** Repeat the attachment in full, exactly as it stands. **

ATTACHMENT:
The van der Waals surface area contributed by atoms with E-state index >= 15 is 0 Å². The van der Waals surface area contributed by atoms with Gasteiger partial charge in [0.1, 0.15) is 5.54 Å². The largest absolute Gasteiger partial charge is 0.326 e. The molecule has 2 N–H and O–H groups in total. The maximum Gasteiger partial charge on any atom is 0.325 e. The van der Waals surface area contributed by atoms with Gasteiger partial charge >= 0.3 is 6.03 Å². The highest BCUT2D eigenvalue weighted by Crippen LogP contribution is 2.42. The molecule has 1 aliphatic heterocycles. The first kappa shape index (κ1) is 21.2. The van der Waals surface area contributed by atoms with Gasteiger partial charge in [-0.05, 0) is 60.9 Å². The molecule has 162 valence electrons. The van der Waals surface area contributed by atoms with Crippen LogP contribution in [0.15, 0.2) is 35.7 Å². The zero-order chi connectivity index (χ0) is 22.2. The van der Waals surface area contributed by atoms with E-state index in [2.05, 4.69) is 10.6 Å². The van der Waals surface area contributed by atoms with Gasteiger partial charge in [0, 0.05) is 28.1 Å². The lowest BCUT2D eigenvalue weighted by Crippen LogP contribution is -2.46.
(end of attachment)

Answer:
The van der Waals surface area contributed by atoms with E-state index >= 15 is 0 Å². The van der Waals surface area contributed by atoms with Gasteiger partial charge in [0.1, 0.15) is 5.54 Å². The largest absolute Gasteiger partial charge is 0.326 e. The molecule has 2 N–H and O–H groups in total. The maximum Gasteiger partial charge on any atom is 0.325 e. The van der Waals surface area contributed by atoms with Gasteiger partial charge >= 0.3 is 6.03 Å². The highest BCUT2D eigenvalue weighted by Crippen LogP contribution is 2.42. The molecule has 1 aliphatic heterocycles. The first kappa shape index (κ1) is 21.2. The van der Waals surface area contributed by atoms with Gasteiger partial charge in [-0.05, 0) is 60.9 Å². The molecule has 162 valence electrons. The van der Waals surface area contributed by atoms with Crippen LogP contribution in [0.15, 0.2) is 35.7 Å². The zero-order chi connectivity index (χ0) is 22.2. The van der Waals surface area contributed by atoms with E-state index in [2.05, 4.69) is 10.6 Å². The van der Waals surface area contributed by atoms with Gasteiger partial charge in [0, 0.05) is 28.1 Å². The lowest BCUT2D eigenvalue weighted by Crippen LogP contribution is -2.46.